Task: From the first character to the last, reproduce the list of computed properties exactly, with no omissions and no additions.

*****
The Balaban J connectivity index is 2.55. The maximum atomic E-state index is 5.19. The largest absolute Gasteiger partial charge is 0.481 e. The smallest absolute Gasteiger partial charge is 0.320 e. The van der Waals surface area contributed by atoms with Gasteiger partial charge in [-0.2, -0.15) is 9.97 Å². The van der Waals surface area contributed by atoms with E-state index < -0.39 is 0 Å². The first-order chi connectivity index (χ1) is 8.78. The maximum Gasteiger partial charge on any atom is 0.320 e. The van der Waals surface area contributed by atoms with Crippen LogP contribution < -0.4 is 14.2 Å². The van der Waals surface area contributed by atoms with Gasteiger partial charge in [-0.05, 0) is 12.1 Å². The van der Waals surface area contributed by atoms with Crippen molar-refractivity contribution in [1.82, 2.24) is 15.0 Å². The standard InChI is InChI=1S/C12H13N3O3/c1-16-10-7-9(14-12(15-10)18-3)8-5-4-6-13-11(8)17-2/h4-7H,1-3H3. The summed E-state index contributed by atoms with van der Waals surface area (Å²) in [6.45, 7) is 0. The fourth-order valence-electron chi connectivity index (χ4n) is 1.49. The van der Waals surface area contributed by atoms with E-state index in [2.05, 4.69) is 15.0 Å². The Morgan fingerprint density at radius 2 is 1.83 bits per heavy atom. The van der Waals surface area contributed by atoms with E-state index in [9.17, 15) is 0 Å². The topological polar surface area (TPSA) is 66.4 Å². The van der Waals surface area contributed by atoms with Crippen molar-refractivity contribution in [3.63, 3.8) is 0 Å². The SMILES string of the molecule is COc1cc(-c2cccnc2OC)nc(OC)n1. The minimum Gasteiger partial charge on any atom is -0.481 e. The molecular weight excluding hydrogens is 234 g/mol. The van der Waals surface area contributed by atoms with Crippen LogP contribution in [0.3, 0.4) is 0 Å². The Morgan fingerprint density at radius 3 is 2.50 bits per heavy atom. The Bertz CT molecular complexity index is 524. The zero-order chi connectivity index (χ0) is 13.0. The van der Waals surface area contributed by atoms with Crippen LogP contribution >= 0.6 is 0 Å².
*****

The Balaban J connectivity index is 2.55. The maximum atomic E-state index is 5.19. The largest absolute Gasteiger partial charge is 0.481 e. The smallest absolute Gasteiger partial charge is 0.320 e. The van der Waals surface area contributed by atoms with Gasteiger partial charge in [-0.2, -0.15) is 9.97 Å². The van der Waals surface area contributed by atoms with E-state index < -0.39 is 0 Å². The first-order chi connectivity index (χ1) is 8.78. The maximum Gasteiger partial charge on any atom is 0.320 e. The van der Waals surface area contributed by atoms with Crippen LogP contribution < -0.4 is 14.2 Å². The van der Waals surface area contributed by atoms with Gasteiger partial charge in [-0.05, 0) is 12.1 Å². The van der Waals surface area contributed by atoms with Crippen molar-refractivity contribution in [1.82, 2.24) is 15.0 Å². The standard InChI is InChI=1S/C12H13N3O3/c1-16-10-7-9(14-12(15-10)18-3)8-5-4-6-13-11(8)17-2/h4-7H,1-3H3. The summed E-state index contributed by atoms with van der Waals surface area (Å²) in [6.45, 7) is 0. The fourth-order valence-electron chi connectivity index (χ4n) is 1.49. The van der Waals surface area contributed by atoms with E-state index in [2.05, 4.69) is 15.0 Å². The Morgan fingerprint density at radius 2 is 1.83 bits per heavy atom. The van der Waals surface area contributed by atoms with E-state index in [9.17, 15) is 0 Å². The topological polar surface area (TPSA) is 66.4 Å². The van der Waals surface area contributed by atoms with Crippen molar-refractivity contribution in [3.63, 3.8) is 0 Å². The SMILES string of the molecule is COc1cc(-c2cccnc2OC)nc(OC)n1. The minimum Gasteiger partial charge on any atom is -0.481 e. The molecular weight excluding hydrogens is 234 g/mol. The van der Waals surface area contributed by atoms with Crippen LogP contribution in [0.3, 0.4) is 0 Å². The Morgan fingerprint density at radius 3 is 2.50 bits per heavy atom. The Bertz CT molecular complexity index is 524. The zero-order chi connectivity index (χ0) is 13.0. The van der Waals surface area contributed by atoms with Crippen LogP contribution >= 0.6 is 0 Å².